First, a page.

thumbnail Fig. 1

Evolution of the frequency of the m = 1 mode of the AEI as a function of the position of the inner edge of the disk with respect to the last stable orbit. The RWI occurs when the inner edge of the disk is inside 1.3   rLSO. See Varnière et al. (2002) for more details.

Open with DEXTER

2.2.2. Numerical simulation results and mode spectrum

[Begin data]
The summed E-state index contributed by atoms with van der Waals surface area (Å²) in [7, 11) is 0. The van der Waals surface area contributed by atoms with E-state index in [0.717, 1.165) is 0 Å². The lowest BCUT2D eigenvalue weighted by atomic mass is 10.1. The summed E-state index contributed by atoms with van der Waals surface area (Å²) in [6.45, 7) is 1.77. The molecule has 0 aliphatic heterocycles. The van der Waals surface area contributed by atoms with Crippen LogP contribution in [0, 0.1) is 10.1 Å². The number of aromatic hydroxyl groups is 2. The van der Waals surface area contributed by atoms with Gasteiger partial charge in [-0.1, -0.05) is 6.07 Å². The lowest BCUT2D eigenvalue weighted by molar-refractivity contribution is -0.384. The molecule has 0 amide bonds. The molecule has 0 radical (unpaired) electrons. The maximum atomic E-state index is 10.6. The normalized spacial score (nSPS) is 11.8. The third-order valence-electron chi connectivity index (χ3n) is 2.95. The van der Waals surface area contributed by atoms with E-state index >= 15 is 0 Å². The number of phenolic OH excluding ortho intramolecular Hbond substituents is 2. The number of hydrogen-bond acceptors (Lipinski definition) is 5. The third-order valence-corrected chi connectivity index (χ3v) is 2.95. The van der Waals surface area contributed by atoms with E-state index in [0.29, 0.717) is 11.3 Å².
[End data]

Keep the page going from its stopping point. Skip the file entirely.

In Paper I we presented numerical simulations of a disk subject to both instabilities (the RWI and the AEI) in its inner region, manifesting themselves as two spiral structures rotating at distinct frequencies. Although their results may depend in an unknown manner on the limits of the numerical model and on our hypotheses, they show quite stable features that we can compare with the observations. One of the main differences with simulations of the AEI alone is that instead of a dominating m = 1 mode (where m is the azimuthal wavenumber, i.e. the number of arms of the spiral), we tend to have higher-m modes dominating for both the RWI and the AEI. Indeed, in the presence of the m = 2 mode of the RWI at the inner edge of the disk we tend to have a dominating m = 2 mode of the AEI. These modes also tend to have a messier Fourier representation than for the AEI alone (see for example Caunt & Tagger 2001, for an example of the AEI alone).